The end of a marriage is always difficult, mentally, emotionally, and even physically. If you are facing the prospect of a divorce, you need an experienced, compassionate attorney to help you navigate this challenging time and advise you on the different legal issues you face.
In a divorce without children, there are only two issues that the Court will decide. The first is alimony, or spousal support. Alimony in Nebraska law is designed not as a means of equalizing income, but as a means to provide assistance to one spouse and recognize that spouse’s contributions to the marriage.
The second issue is how to divide what is called the “marital estate,” which simply refers to the property and debts that were acquired during the marriage. This includes real estate (like homes and other property), retirement accounts, bank accounts, securities, vehicles, business interests, and household debts. Once the total value of the marital estate is determined, the Court will make an “equitable” division — which usually, but not always, means an even split of the net value.
In divorces where there are children involved, there are three additional issues the Court will decide. The first is legal custody, meaning who has legal decision-making authority for the children. Legal custody can be joint, meaning each parent has equal authority and the parents must agree in advance on any decision requiring parental approval, or sole, meaning one parent has the final say on such decisions.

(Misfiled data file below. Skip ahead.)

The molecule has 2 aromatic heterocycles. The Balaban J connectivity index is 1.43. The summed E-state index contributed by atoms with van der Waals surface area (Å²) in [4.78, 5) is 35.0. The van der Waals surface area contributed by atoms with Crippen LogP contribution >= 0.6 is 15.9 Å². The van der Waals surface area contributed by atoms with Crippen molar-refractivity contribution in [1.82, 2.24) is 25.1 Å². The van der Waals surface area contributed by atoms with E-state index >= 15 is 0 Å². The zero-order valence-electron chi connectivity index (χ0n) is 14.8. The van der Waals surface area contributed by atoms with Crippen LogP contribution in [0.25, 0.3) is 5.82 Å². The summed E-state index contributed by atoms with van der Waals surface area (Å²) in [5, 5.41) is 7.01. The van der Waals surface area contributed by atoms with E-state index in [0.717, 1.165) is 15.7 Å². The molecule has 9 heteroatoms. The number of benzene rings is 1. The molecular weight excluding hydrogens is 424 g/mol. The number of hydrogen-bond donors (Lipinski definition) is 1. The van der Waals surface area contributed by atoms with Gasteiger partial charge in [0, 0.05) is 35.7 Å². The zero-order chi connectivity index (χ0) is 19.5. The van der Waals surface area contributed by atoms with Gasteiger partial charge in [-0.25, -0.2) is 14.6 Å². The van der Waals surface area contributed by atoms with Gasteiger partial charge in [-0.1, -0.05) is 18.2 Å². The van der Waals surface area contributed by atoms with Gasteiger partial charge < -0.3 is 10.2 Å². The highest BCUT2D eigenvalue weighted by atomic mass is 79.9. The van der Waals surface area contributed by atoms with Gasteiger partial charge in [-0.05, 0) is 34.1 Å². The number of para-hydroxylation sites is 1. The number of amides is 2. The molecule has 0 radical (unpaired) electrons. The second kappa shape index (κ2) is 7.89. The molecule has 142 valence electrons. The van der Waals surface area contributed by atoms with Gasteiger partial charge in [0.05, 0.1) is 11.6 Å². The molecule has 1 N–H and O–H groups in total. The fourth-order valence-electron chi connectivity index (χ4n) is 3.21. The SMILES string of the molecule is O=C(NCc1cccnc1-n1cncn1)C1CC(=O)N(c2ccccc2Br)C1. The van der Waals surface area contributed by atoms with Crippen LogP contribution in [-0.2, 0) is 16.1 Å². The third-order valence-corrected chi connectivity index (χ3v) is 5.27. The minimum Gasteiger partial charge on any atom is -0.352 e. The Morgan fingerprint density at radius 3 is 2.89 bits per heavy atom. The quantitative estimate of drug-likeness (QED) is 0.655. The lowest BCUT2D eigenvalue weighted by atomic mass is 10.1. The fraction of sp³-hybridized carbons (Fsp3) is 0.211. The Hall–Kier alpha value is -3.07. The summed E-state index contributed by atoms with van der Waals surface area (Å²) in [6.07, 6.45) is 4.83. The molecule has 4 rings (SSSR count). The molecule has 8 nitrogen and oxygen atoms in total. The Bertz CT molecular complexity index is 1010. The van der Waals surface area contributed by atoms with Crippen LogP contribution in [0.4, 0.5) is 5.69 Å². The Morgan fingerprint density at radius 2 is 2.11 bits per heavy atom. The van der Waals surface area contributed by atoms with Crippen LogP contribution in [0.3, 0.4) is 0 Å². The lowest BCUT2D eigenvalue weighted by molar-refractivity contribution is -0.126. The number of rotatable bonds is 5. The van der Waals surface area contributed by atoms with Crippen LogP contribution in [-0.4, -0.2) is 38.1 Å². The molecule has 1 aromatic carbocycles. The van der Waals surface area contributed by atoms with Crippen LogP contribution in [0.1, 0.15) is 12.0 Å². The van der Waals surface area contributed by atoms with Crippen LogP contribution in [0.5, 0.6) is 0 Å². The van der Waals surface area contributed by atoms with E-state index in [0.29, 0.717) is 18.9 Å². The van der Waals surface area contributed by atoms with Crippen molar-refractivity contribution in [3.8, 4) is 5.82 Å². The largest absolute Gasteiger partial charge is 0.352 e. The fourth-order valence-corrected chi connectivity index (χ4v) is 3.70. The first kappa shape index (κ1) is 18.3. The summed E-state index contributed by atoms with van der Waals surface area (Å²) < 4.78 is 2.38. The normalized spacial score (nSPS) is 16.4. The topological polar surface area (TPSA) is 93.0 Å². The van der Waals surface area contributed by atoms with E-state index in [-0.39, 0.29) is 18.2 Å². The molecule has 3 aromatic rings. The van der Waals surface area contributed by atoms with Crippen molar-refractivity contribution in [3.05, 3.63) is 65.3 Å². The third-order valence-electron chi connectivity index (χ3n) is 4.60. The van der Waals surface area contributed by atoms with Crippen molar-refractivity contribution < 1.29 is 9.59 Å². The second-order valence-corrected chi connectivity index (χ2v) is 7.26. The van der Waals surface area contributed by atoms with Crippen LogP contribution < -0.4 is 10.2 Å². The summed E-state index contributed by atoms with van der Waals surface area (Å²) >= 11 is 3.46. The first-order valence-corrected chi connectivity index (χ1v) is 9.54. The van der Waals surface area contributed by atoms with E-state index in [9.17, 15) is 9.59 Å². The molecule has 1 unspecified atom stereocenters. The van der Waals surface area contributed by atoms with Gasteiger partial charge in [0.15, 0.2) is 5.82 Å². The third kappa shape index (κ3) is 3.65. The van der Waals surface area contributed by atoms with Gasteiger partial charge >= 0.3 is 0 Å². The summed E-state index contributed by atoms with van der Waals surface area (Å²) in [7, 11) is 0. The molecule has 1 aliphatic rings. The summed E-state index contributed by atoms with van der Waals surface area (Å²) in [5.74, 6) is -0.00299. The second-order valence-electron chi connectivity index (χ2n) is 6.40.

The second is physical custody, which is a description of where the children will spend time between the two parents. Physical custody can be very flexible, depending on the lives of the parents and the needs of the children. A parenting plan scheduling both day-to-day time and holidays will ultimately be developed.
The third issue is child support, which is based on the income of both parents. The income and applicable deductions are put into the Nebraska Child Support Guidelines, which produce a recommendation for a monthly amount of support.
We will help you analyze each of the issues you face in a divorce, reaching a fair and negotiated agreement where possible and taking to trial issues that cannot be resolved by negotiation. Call or e-mail our office if you have any questions about how we can help.